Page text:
Innovations around in-store technology will also add to that customer experience. Here fashion label Zara is ahead of the game and reaping the rewards by operating an integrated store and online model. In-store it is using interactive fitting rooms that automatically recognise RFID tags and spin up the inventory of that product so a different size can be requested at the touch of a button. RFID mirrors analyse fit and take photos that can be shared with friends for their input, which is great, because it seems millennials don’t want to ask store assistants for their opinion –and only want to see assistants only at pay points, or some say not at all. This kind of innovation is creating a digital experience in store and offering the sort of personalised service a new generation of shopper seeks.
So, what does all this mean for delivery? It really comes down to creating quality consistently personalised experiences and doubling down on flexibility. Millennials demand seamless multichannel customer experiences whether they step instore or go online. They want numerous options and they have no tolerance for clunky processes or poorly performing technology. They are aware of the amount of data that they make available about themselves and expect retailers to use it to offer exemplary buying experiences. This means that delivery and returns processes need to be slick and straightforward – and preferably free. Retailers need to be obsessive about analysing user preferences and be proactive about pushing new delivery options that might appeal to that customer.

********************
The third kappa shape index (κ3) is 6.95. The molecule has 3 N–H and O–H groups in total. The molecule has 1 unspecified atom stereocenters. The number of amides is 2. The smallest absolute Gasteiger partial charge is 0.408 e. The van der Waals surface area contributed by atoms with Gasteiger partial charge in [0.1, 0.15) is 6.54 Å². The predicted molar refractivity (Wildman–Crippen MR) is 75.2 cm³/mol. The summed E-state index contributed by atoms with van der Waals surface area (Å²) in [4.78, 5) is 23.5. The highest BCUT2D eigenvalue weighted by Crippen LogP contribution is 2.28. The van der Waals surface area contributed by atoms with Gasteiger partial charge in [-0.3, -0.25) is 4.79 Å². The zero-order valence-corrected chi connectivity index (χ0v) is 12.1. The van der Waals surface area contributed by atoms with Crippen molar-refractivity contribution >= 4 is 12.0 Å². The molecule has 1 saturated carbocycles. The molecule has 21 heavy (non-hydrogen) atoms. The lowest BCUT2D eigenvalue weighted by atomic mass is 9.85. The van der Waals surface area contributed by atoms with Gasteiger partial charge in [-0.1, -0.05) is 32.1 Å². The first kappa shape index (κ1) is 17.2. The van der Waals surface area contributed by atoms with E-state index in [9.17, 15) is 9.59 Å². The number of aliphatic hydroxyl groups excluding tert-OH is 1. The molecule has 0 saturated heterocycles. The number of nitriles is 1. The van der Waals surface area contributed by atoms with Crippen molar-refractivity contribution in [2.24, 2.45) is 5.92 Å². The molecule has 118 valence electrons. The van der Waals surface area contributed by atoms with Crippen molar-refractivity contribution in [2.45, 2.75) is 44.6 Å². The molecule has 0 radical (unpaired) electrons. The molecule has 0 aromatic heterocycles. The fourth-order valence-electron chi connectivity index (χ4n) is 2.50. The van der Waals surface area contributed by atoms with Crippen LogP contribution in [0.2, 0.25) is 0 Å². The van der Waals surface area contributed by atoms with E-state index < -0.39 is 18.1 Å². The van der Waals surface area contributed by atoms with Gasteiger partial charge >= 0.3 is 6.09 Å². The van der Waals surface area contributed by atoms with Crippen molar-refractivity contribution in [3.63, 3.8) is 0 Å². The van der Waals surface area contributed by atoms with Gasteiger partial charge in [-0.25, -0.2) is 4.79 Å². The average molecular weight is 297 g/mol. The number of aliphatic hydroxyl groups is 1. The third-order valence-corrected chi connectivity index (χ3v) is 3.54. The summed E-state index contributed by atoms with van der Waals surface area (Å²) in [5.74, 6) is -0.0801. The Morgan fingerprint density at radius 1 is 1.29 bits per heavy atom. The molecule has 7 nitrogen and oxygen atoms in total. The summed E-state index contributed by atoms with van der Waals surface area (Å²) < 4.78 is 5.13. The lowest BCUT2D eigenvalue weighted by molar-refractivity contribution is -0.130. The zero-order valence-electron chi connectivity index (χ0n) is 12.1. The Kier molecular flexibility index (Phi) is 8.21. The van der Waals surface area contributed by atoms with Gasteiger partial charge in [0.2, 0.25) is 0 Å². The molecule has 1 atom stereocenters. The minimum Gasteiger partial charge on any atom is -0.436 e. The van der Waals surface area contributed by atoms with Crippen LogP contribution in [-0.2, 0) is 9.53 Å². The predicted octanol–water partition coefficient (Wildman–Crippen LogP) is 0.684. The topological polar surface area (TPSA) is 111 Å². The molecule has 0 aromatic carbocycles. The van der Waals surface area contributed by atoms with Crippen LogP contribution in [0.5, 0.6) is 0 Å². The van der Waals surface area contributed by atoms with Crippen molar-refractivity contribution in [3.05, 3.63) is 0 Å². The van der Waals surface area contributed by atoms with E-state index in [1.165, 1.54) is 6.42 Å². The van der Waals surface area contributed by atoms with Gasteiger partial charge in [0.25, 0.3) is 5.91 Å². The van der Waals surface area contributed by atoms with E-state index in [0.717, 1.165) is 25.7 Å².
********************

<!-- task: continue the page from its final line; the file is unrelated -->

Speed continues to be crucial, with same-day options appealing to millennials. Lower rates of car ownership in this demographic also generate demand for fast home delivery of bulkier items purchased in-store. This will require automation in the delivery process to make sure that products are quickly picked, packed and delivered with pinpoint accuracy. Loyalty is quickly lost if the delivery doesn’t live up to expectations in the same way that in-store loyalty drops if the experience doesn’t delight the customer – it’s all part of the same user experience.
Fundamentally, what millennials want is a new level of extreme customer-centricity that delivers a fantastic experience, great visibility into their shipments, parcels being shipped exactly when they want it, through the channel they prefer, whether that’s in-store or online. As the ripples of the high street revolution continue to spread through the industry, we all need to work to make sure that the experience we are providing in whichever part of the retail cycle we operate in lives up to those new heights of expectation. Getting it right is well worth it as it will reap the reward of unlocking the enormous spending power of the millennial generation.Matthew Robertson is co-CEO of NetDespatch.